3. The word translated "relented" (NIV), "repented" (KJV), and "changed his mind" (NRSV) is the verb nācham, "be sorry, repent, regret, be comforted, comfort." In the majority of cases, this verb refers to God's repentance, not man's. When man's repentance is in view, the Hebrew verb shub is mainly used (Marvin R. Wilson, nācham, TWOT #1344).
4. Exodus 33:12-17; Numbers 14:13-20; 21:6-7.
5. Lûaḥ can refer to writing surfaces of stone, the wooden planks of the tabernacle, or of a ship, and the metal plates on the bases of the lavers in Solomon's temple (Walter C. Kaiser, TWOT #1091a).
6. " The finger of God" is figurative, of course, since God is Spirit (John 4:24) and has no fingers. But the term is used elsewhere (Exodus 8:19; Luke 11:20) to indicate the immediate and direct action of God himself.
7. Carl Schultz, ʿēdût, TWOT #1576f.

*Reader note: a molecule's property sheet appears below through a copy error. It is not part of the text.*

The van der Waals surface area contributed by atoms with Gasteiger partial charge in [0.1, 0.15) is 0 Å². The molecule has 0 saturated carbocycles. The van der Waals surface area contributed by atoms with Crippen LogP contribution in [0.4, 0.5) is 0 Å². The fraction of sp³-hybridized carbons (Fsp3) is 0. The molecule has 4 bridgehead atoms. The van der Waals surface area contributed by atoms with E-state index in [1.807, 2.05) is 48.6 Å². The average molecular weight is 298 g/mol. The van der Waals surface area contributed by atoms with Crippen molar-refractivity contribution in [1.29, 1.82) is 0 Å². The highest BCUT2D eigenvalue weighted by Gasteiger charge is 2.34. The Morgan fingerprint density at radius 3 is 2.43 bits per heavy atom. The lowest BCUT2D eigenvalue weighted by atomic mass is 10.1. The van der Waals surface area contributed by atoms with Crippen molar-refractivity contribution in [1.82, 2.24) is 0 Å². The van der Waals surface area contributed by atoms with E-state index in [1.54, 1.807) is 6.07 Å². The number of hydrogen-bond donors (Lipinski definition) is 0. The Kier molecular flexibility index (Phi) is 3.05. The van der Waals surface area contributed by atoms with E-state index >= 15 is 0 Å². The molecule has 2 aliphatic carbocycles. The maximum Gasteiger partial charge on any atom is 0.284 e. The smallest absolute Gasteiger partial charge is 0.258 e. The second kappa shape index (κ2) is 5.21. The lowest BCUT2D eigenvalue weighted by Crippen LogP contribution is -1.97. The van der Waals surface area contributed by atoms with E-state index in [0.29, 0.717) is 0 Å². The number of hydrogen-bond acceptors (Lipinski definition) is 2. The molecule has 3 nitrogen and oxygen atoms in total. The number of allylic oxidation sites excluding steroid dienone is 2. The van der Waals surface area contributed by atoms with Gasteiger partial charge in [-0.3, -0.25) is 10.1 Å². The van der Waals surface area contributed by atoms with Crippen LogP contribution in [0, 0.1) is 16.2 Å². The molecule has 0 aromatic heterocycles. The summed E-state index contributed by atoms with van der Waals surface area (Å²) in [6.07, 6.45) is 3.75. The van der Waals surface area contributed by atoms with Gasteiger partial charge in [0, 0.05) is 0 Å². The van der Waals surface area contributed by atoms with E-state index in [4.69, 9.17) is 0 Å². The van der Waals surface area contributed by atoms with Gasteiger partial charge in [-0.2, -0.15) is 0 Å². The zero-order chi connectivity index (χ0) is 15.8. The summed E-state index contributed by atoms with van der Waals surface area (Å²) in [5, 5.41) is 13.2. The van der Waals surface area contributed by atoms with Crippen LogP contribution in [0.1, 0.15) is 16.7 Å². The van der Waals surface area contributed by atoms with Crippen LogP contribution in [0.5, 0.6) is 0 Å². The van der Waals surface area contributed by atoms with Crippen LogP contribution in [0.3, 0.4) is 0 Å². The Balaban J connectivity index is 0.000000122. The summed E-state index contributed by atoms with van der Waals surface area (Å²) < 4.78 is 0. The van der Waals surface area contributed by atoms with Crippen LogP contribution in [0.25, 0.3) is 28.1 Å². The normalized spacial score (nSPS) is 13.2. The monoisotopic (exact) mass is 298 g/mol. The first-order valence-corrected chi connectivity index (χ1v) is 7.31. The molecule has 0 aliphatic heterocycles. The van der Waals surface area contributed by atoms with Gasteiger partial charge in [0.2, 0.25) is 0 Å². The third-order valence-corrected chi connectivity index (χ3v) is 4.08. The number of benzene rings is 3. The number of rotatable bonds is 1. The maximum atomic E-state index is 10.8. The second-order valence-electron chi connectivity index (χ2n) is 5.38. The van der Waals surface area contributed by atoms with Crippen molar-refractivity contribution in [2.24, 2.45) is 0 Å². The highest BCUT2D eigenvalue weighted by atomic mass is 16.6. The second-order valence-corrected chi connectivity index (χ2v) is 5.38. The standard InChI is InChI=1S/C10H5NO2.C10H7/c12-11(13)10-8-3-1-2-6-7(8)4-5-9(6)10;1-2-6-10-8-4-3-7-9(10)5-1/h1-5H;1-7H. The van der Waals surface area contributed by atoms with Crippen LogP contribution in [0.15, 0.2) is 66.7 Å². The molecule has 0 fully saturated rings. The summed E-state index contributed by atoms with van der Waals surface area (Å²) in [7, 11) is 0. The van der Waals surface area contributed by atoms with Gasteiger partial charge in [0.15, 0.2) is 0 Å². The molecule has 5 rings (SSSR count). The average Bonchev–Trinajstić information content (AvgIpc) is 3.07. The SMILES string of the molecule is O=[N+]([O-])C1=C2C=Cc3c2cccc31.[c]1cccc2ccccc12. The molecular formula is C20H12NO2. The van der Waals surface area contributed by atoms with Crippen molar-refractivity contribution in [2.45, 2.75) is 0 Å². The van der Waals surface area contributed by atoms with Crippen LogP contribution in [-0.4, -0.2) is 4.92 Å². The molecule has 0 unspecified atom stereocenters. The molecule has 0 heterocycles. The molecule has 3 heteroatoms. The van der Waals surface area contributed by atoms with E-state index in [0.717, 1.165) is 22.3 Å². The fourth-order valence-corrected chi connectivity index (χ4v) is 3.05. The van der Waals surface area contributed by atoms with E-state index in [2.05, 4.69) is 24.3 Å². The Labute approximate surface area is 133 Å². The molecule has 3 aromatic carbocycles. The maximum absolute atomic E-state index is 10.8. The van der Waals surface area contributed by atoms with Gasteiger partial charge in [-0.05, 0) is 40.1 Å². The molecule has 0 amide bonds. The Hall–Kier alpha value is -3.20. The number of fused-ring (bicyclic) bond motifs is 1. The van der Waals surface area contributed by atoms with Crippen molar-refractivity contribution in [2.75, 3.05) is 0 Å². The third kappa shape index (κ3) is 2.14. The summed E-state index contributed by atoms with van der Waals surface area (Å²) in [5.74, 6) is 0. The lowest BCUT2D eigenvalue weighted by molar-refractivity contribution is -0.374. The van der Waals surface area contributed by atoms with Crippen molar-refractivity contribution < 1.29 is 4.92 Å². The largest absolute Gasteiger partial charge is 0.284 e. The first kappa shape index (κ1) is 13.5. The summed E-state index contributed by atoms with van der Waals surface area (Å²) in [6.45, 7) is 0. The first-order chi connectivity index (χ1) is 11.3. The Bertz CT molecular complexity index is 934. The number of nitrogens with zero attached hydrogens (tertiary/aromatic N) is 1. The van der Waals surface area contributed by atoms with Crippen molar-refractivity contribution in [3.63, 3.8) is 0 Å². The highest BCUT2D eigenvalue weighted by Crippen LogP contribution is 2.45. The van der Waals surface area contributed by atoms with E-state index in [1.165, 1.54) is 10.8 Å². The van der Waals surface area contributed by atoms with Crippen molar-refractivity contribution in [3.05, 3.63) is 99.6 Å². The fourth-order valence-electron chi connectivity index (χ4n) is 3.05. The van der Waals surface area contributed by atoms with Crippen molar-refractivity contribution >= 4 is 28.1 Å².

8. "Threw" (NIV, NRSV), "cast" (KJV) is shālak, "throw, cast, hurl" (Herman J. Austel, shālak, TWOT #2398).
9. "Led into such great sin (NIV), "brought such great sin upon them" (NRSV, KJV) is "bring." Hiphil stem of bôʾ (Elmer A. Martens, bôʾ, TWOT #212).
10. BDB 829. The word is also used in the sense of cutting or unbraiding one's hair and in the sense of "to let slip through the fingers," that is, "to ignore, reject" advice, disciple, and instruction (Victor P. Hamilton, pāraʿ, TWOT #1824).
11. Keil and Delitzsch, Exodus, p. 299.
12. "Consecration was depicted by the idiom 'fill the hands.'Some suggest that the sense of filling means the hands were full and had no time for other business, though others think that 'filling'was with a sacrificial portion since this phrase was predominately used in the commissioning of priests" (Ralph H. Alexander, yād, TWOT #844).
13. Cole, Exodus, p. 220.
14. Cole, Exodus, p. 220. Joshua 14:8; Numbers 25:11; Psalm 139:21-22.